Fight for Workforce Equity
Guides and porters are crucial for the success of an adventure tour but they are often subject to difficult working conditions. Women who want to become guides face additional challenges. In many of the most popular hiking destinations, women who hike, travel or bike are still uncommon. Obtaining a guiding license and finding work through a trekking operator is a complicated endeavor for most women. The Tanzanian Women Guides Foundation (TWGF) is dedicated to helping women succeed as both mountain and safari guides. Offering a month-long field course during which potential guide candidates demonstrate their physical and leadership abilities, the TWGF prepares women for a government-run guide-training course, for which the TWGF pays the fees. Supporting women to become certified guides in just three months, TWGF promotes women's representation and empowerment. However, certification doesn't guarantee employment. Other issues concerning female guides and porters, such as the need for women-only tents or alternatives for women on maternity leave, keep tour operators from hiring female tour guides and porters.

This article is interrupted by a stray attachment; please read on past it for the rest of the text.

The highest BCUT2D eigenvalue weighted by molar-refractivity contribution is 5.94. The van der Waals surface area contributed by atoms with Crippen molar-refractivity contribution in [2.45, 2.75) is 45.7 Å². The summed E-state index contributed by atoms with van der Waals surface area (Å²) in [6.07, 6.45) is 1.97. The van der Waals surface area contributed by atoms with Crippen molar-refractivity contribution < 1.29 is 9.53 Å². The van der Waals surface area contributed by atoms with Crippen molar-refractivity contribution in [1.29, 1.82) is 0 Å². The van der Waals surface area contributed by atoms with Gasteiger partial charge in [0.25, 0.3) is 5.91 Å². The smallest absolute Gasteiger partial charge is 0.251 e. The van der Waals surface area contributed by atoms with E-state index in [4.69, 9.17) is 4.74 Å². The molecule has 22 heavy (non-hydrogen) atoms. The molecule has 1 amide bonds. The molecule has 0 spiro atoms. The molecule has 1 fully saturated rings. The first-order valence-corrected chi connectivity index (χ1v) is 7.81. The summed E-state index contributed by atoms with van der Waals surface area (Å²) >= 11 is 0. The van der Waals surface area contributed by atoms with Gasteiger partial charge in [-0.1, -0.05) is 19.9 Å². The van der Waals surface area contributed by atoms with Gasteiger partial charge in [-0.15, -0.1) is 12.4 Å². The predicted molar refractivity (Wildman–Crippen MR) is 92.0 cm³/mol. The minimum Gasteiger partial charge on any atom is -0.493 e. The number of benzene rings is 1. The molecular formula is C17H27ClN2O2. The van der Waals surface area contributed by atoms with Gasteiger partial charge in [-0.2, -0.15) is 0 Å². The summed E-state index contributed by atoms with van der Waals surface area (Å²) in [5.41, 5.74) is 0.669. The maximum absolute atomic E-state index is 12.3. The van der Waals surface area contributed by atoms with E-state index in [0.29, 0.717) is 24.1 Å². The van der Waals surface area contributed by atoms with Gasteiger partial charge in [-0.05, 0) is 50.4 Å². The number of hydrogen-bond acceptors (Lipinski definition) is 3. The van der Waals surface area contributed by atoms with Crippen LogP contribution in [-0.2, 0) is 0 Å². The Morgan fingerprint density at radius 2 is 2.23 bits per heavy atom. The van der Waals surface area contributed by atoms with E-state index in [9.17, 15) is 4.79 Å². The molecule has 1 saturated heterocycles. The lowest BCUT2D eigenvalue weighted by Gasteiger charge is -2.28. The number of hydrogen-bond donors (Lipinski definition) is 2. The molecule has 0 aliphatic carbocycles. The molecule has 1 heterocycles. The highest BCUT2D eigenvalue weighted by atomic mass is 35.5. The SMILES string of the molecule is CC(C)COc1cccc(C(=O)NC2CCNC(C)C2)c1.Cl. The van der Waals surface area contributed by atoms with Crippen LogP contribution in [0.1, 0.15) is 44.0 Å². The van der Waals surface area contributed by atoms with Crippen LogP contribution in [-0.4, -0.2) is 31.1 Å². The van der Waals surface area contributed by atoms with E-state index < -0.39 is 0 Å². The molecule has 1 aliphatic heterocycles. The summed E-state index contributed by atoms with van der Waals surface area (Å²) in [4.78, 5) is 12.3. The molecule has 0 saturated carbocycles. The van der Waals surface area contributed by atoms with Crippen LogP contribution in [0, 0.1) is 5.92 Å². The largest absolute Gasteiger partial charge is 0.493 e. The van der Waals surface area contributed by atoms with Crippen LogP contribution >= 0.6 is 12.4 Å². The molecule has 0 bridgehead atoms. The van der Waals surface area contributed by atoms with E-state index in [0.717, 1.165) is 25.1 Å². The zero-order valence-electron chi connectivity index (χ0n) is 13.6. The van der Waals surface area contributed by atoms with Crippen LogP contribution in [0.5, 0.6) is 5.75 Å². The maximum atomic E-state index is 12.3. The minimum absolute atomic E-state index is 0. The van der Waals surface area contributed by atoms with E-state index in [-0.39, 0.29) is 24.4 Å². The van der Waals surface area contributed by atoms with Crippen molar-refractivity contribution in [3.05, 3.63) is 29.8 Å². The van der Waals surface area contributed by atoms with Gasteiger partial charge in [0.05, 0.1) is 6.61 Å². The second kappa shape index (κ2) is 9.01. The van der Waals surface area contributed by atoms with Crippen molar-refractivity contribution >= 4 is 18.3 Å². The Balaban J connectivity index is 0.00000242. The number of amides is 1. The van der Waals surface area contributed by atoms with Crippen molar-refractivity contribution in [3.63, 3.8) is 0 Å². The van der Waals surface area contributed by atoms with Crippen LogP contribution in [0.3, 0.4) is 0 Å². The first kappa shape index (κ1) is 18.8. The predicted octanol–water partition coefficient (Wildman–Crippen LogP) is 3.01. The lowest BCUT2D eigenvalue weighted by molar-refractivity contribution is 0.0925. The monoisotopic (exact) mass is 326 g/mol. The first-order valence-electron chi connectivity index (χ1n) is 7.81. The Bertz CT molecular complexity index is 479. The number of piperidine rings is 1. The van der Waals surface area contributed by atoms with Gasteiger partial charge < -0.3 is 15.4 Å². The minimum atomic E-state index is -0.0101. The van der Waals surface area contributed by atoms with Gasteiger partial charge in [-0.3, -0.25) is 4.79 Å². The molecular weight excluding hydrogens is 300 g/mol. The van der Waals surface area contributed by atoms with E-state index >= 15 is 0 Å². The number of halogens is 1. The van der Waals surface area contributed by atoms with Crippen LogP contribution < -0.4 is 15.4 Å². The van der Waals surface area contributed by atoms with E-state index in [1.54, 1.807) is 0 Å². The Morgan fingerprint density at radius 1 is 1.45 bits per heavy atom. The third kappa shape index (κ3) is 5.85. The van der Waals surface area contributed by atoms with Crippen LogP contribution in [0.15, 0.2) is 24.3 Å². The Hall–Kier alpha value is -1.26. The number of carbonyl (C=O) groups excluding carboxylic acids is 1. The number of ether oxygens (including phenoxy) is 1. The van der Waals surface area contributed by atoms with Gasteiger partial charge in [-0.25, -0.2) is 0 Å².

Imposition of physical standards
Many hostesses at large sporting events have denounced both the requirements and the working conditions to which they were subjected. For example, women who worked at the Comte Godó Tennis Tournament in Barcelona were forced to work in miniskirts and without coats at only three degrees Celsius during the tournament. Other sporting events have decided to remove the image hostesses’ figure, understanding that their work objectified them and showed them as a decorative element. Examples are the cyclist competition Tour of Catalonia, which in 2017 banned hostesses’ appearance at the awards ceremony, and Formula 1, which at the beginning of the 2018 season also decided to remove the so-called ‘grid girls’.
Insufficient attention on union agendas
Hostesses are an excellent example of underrepresentation in trade unions as they fulfil the typical characteristics of having non-standard contracts and being young. Furthermore, these are transitional jobs characterised by liminality, a concept used to explain an uncertain work stage that represents the length of time a person is looking for their vocation. Liminality can affect solidarity at work; this is a group reasonably satisfied with its short-term employment situation and chooses to remain on the side-lines of labour organisations.